Festive Food Unlocked
This project provided opportunities for over 40 women of diverse South Asian Heritage in the Kingston area to gradually re-engage in a programme of in-person activities following long periods of isolation during the lockdowns and restrictions in place due to the Covid-19 pandemic. We shared our experiences of celebrating our diverse cultural festivals during this uncertain time, when we had to rely on social media to wish friends and family, share family recipes and reconnect with nature through planting.
Baisakhi is a spring harvest festival celebrated in Punjab on 13 April and marks the start of the solar new year. It is a day of thanksgiving for a rich harvest and praying for future prosperity. The day also marks the birth of Sikhism, in 1699.
People visit temples and gurdwaras where special services take place. Festivities include taking part in outdoor events with bhangra music and dance, browsing stalls selling handicrafts. Traditional foods and sweets such as suji halwa, jalebi, chole bhature and chaat are enjoyed.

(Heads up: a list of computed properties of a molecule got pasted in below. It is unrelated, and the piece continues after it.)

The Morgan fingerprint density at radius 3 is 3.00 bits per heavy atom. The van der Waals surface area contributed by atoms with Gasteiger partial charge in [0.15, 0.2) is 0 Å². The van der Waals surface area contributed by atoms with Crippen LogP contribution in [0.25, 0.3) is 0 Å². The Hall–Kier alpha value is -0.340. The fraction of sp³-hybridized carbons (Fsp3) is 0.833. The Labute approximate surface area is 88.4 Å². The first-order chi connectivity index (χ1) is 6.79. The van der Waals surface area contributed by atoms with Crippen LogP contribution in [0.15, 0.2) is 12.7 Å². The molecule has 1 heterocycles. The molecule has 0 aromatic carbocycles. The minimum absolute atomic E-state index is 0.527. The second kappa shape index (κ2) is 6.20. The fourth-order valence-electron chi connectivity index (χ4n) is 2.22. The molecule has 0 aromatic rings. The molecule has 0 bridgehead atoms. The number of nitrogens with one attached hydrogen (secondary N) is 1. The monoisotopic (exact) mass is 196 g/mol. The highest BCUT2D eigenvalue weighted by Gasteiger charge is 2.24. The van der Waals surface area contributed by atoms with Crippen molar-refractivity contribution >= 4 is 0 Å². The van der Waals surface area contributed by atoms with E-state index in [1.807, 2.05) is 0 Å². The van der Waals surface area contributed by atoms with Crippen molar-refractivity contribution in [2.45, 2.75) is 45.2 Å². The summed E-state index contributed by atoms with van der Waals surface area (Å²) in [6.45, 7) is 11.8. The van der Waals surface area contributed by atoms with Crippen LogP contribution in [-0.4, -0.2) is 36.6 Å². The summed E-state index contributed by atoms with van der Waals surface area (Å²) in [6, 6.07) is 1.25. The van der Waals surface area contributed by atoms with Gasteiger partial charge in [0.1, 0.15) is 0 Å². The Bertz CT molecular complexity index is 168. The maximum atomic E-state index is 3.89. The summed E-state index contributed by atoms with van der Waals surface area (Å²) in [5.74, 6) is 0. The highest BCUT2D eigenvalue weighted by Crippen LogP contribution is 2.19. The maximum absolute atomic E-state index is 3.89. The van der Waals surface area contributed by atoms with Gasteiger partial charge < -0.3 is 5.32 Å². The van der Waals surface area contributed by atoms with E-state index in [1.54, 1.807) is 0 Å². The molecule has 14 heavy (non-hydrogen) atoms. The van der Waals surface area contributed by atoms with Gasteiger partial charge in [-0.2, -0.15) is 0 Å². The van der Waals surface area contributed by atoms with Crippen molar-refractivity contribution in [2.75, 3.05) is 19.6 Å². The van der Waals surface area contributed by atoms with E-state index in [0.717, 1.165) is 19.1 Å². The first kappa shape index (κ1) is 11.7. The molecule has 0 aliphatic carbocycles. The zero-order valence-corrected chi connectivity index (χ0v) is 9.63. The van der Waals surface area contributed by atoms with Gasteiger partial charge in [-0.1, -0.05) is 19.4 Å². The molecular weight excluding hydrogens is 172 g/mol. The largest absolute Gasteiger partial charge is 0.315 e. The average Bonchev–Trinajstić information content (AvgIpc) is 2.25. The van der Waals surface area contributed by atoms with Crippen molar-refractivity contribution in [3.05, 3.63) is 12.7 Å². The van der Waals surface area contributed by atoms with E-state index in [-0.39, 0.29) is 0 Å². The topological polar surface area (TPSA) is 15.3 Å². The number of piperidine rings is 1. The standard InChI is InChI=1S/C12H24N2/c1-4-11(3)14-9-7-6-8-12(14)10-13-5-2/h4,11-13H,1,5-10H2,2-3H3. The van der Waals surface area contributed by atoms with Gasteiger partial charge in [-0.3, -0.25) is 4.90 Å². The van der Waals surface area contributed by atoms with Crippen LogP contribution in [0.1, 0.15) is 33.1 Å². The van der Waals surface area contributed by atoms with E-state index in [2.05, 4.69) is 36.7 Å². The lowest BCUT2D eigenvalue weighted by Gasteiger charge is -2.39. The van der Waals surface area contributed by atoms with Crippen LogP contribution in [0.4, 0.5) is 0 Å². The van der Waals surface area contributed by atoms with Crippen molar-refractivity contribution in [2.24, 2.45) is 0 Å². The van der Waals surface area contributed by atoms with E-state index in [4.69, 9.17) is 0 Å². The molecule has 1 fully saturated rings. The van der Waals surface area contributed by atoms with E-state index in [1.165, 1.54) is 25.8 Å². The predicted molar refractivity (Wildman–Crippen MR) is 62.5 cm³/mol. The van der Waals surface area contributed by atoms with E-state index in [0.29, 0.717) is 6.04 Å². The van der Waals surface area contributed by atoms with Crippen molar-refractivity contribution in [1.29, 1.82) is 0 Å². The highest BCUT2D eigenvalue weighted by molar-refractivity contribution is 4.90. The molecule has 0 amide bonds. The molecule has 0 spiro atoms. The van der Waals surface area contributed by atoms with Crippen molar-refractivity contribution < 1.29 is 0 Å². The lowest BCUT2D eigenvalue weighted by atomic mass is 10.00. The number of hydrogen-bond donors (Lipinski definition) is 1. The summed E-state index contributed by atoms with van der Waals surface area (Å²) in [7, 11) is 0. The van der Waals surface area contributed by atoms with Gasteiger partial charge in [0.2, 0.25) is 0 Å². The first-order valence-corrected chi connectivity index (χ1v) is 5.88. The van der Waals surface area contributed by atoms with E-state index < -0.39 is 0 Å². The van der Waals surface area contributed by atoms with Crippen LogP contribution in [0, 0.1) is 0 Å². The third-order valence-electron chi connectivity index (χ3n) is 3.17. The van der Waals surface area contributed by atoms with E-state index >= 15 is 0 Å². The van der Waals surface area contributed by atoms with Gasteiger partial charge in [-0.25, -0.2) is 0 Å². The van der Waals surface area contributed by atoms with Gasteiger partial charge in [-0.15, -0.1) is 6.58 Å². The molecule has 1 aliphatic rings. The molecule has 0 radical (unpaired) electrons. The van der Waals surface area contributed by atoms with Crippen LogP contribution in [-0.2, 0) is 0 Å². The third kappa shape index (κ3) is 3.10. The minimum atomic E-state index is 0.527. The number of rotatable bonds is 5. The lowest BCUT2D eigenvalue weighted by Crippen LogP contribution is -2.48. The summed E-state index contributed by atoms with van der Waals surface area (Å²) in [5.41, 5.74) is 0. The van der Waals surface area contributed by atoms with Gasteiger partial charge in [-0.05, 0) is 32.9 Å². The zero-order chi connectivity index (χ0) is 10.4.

“During lockdown, the day started with a visit to my local Gurdwara to pray. We waited in a queue to go in, with our masks on and keeping a social distance. We went in through one door, prayed and then came out through another door. Normally we would have eaten the langar (food cooked and served by the volunteers) with other worshippers, instead we were given packed food and prasad to take home.”
Eid al Fitr
The three-day celebration of Eid al Fitr, the festival of breaking the fast, signifies the completion of the holy month of Ramadan. It is also known as ‘Sweet Eid’, because of the variety of sweet dishes eaten on this occasion including phirni, sheer khurma, gaajar halwa and bakhlava.
Eid is a time of thanksgiving and charity. It is a time of joy, of wearing new or best clothes, of being with family and friends, sharing foods and good wishes. A special day for children who receive presents or the traditional eidi.
“Growing up in India, where my family owned a rice mill, I remember my father would prepare grilled meats on hot coals and there would be a selection of vegetables from local farms to compliment the homemade biryani. Later warm phirni would be served for all to enjoy. Even now I still cook with my family’s recipe.”
Eid al Adha
The 4-day celebration of Eid al Adha, the feast of sacrifice marks the completion of the Hajj and is the most important event in the Islamic calendar.
It is also known as the ‘Salty Eid’ because of the variety of savoury dishes enjoyed which include seekh kebabs, lamb biryani, tava fried fish, and kofta curry.